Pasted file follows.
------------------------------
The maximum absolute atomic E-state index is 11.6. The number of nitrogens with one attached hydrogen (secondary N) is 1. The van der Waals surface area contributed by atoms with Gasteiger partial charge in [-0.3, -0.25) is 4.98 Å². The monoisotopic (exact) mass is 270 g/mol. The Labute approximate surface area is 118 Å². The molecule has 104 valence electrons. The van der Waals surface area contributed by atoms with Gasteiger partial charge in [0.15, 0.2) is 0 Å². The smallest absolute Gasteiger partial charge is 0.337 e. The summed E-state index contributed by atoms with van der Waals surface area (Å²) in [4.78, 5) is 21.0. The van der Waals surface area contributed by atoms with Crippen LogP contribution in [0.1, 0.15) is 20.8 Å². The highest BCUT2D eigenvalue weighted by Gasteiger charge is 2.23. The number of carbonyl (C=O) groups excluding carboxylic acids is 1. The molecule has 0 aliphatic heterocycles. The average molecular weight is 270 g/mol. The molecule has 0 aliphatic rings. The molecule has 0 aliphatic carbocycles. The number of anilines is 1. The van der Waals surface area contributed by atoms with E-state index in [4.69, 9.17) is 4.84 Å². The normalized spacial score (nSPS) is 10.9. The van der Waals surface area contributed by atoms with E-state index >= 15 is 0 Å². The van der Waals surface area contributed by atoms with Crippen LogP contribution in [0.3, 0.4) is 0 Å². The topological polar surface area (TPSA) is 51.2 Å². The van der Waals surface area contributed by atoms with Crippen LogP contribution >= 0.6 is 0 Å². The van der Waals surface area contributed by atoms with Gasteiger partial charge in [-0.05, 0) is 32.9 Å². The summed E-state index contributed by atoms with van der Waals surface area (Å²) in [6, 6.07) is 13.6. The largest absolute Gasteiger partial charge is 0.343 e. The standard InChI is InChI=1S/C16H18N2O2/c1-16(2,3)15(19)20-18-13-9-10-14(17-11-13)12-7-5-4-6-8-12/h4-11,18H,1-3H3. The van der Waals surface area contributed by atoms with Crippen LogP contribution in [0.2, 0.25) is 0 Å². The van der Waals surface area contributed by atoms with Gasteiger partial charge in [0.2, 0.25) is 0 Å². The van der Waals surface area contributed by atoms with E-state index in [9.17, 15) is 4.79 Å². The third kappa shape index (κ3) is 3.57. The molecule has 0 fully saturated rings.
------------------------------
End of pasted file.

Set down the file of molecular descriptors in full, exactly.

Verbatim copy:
The maximum absolute atomic E-state index is 11.6. The number of nitrogens with one attached hydrogen (secondary N) is 1. The van der Waals surface area contributed by atoms with Gasteiger partial charge in [-0.3, -0.25) is 4.98 Å². The monoisotopic (exact) mass is 270 g/mol. The Labute approximate surface area is 118 Å². The molecule has 104 valence electrons. The van der Waals surface area contributed by atoms with Gasteiger partial charge in [0.15, 0.2) is 0 Å². The smallest absolute Gasteiger partial charge is 0.337 e. The summed E-state index contributed by atoms with van der Waals surface area (Å²) in [4.78, 5) is 21.0. The van der Waals surface area contributed by atoms with Crippen LogP contribution in [0.1, 0.15) is 20.8 Å². The highest BCUT2D eigenvalue weighted by Gasteiger charge is 2.23. The number of carbonyl (C=O) groups excluding carboxylic acids is 1. The molecule has 0 aliphatic heterocycles. The average molecular weight is 270 g/mol. The molecule has 0 aliphatic rings. The molecule has 0 aliphatic carbocycles. The number of anilines is 1. The van der Waals surface area contributed by atoms with E-state index in [4.69, 9.17) is 4.84 Å². The normalized spacial score (nSPS) is 10.9. The van der Waals surface area contributed by atoms with E-state index >= 15 is 0 Å². The van der Waals surface area contributed by atoms with Crippen LogP contribution in [0.3, 0.4) is 0 Å². The topological polar surface area (TPSA) is 51.2 Å². The van der Waals surface area contributed by atoms with Crippen LogP contribution >= 0.6 is 0 Å². The van der Waals surface area contributed by atoms with Gasteiger partial charge in [-0.05, 0) is 32.9 Å². The summed E-state index contributed by atoms with van der Waals surface area (Å²) in [6, 6.07) is 13.6. The largest absolute Gasteiger partial charge is 0.343 e. The standard InChI is InChI=1S/C16H18N2O2/c1-16(2,3)15(19)20-18-13-9-10-14(17-11-13)12-7-5-4-6-8-12/h4-11,18H,1-3H3. The van der Waals surface area contributed by atoms with Crippen LogP contribution in [0.2, 0.25) is 0 Å². The van der Waals surface area contributed by atoms with Gasteiger partial charge in [0.2, 0.25) is 0 Å². The van der Waals surface area contributed by atoms with E-state index in [9.17, 15) is 4.79 Å². The third kappa shape index (κ3) is 3.57. The molecule has 0 fully saturated rings.